Science and Technology Committee inquiry calls for a better distinction between scientific advice and policy
The government should be more transparent about the scientific advice it receives on coronavirus and how that feeds into policy decisions, according to a letter from MPs to UK prime minister Boris Johnson (pictured, right).
A “number of concerns” have been raised over the transparency of the scientific advice and its relationship to government decisions, says the 19 May letter from Greg Clark (pictured left), chair of the House of Commons Science and Technology Committee.
The letter contains “lessons learnt so far” based on the committee’s ongoing inquiry into UK Science, Research and Technology Capability and Influence in Global Disease Outbreaks.
In particular, the MPs note concern over the transparency of membership of the government’s Scientific Advisory Group on Emergencies.
And while they welcomed the publication of some papers used to inform Sage meetings, they also noted that most—92 out of 120—have still not been published.
The MPs also called for a better distinction between scientific advice and policy.
“There is no transparency over what [the] advice of Sage is,” the letter says. “Without visibility of the scientific advice, it will be difficult to corroborate the government’s assertion that it always follows the scientific advice.”
The letter makes a series of recommendations aimed at increasing transparency, including regularly updating the list of Sage participants and stating how many meetings they attended.
Government should also disclose the disciplines of Sage participants who are not publicly named and publish “promptly” the papers on which Sage draws for its advice after each relevant meeting, the MPs suggested.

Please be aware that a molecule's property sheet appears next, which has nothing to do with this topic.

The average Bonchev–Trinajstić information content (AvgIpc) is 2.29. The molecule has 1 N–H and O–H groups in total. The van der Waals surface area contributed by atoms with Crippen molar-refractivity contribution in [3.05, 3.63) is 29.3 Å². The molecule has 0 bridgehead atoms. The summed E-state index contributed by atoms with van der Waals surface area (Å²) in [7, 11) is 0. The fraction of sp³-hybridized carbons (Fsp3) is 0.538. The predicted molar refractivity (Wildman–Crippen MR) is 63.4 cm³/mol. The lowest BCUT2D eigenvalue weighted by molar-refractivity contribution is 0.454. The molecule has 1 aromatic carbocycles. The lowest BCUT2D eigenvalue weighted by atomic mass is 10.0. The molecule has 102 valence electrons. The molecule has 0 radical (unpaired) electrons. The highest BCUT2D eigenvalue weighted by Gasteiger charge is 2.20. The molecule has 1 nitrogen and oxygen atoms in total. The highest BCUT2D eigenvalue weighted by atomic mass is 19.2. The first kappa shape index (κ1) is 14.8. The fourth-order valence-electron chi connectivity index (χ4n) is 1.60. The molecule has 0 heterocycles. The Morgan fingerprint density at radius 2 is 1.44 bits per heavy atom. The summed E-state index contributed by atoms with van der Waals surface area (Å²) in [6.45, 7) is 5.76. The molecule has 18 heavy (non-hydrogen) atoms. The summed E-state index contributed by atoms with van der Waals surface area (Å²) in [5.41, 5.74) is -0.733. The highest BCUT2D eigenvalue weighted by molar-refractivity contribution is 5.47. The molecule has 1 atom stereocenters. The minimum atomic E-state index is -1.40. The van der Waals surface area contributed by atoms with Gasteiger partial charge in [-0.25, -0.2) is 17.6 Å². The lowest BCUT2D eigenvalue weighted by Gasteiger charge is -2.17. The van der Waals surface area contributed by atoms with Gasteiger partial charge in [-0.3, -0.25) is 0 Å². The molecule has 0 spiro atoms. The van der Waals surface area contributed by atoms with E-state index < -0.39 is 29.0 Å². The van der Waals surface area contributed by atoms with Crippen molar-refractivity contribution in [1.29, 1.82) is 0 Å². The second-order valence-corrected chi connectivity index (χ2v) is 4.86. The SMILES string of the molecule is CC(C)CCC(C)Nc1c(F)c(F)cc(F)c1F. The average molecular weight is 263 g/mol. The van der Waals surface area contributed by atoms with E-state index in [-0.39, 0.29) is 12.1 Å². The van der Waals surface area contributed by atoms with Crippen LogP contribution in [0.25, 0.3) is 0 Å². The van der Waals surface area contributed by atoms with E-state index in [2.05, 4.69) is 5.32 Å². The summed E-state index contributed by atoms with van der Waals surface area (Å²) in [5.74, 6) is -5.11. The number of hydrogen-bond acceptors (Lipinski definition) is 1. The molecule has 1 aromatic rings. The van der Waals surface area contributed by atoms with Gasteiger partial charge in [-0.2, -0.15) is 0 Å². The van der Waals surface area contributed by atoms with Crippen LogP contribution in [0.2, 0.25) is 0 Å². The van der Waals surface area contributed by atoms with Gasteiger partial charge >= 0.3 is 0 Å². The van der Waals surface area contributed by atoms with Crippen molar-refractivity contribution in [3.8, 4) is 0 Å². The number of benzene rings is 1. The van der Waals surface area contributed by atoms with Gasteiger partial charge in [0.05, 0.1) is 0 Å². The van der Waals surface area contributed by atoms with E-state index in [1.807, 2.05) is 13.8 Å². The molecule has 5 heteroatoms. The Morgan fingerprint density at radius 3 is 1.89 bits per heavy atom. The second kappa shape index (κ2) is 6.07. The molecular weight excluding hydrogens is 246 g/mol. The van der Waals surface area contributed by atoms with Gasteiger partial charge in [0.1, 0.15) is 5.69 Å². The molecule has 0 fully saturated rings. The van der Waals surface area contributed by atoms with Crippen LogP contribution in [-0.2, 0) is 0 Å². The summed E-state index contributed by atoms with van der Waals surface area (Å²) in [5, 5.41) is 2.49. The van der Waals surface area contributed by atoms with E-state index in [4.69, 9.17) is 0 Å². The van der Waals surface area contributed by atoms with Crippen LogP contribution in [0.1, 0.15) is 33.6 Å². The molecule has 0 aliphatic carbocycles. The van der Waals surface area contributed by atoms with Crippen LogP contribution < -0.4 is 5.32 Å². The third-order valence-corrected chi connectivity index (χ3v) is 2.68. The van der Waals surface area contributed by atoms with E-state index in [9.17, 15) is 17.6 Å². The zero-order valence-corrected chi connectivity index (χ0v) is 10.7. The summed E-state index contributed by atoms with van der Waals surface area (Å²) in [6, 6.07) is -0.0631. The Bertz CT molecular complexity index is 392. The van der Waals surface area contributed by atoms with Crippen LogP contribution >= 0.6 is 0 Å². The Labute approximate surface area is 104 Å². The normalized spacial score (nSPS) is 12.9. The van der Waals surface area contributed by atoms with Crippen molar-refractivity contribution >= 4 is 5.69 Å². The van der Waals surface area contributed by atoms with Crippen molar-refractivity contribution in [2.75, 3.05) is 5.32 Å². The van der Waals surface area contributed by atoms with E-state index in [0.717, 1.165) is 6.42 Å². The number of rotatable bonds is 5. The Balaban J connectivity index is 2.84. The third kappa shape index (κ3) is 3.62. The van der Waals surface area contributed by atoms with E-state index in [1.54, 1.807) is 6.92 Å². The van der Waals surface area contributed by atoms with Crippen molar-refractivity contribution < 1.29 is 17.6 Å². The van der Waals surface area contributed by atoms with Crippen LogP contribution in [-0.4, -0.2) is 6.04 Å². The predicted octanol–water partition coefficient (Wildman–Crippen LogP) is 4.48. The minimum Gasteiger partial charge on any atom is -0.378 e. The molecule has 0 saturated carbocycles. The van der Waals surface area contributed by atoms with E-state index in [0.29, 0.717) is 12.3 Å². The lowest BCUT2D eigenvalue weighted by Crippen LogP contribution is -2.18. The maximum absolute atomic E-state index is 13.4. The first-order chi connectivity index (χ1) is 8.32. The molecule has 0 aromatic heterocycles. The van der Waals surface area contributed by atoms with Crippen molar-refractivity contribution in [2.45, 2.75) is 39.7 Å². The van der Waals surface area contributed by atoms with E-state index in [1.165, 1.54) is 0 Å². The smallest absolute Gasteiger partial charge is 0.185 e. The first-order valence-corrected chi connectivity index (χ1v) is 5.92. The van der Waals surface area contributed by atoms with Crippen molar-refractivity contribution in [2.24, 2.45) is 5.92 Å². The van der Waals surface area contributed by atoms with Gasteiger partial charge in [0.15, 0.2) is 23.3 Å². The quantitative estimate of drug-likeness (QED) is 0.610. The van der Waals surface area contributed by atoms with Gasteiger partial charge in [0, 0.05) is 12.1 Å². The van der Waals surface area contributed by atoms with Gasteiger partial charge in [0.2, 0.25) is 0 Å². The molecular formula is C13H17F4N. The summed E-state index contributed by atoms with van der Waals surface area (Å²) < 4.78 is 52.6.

In addition, they recommended that the government should publish “now and regularly a summary of the scientific advice which has informed government decisions”.
Elsewhere in the letter, the committee finds that the UK’s testing capacity has been “inadequate for most of the pandemic so far”.
“Capacity was not increased early enough or boldly enough,” the committee said. “Capacity drove strategy, rather than strategy driving capacity.”
According to the MPs, the decision to pursue an approach of initially concentrating testing in a limited number of laboratories and to expand them gradually is “one of the most consequential made during the crisis”.
Moreover, the committee found that the failure of Public Health England to publish evidence on which its testing policy was based on is “unacceptable for a decision that may have had such significant consequences”.
It urged the government to publish the assessment of other countries’ testing models on which its decision was based “without delay”.
“We hope the government will act on these recommendations which are offered in a constructive spirit based on the evidence we have taken so far,” said Clark.
“The government should follow the best traditions of science in being transparent about the evidence and advice on which it makes decisions, and by being willing to continually learn from evidence and experience and not being afraid to adjust its approach in response.”
A version of this article also appeared in Research Fortnight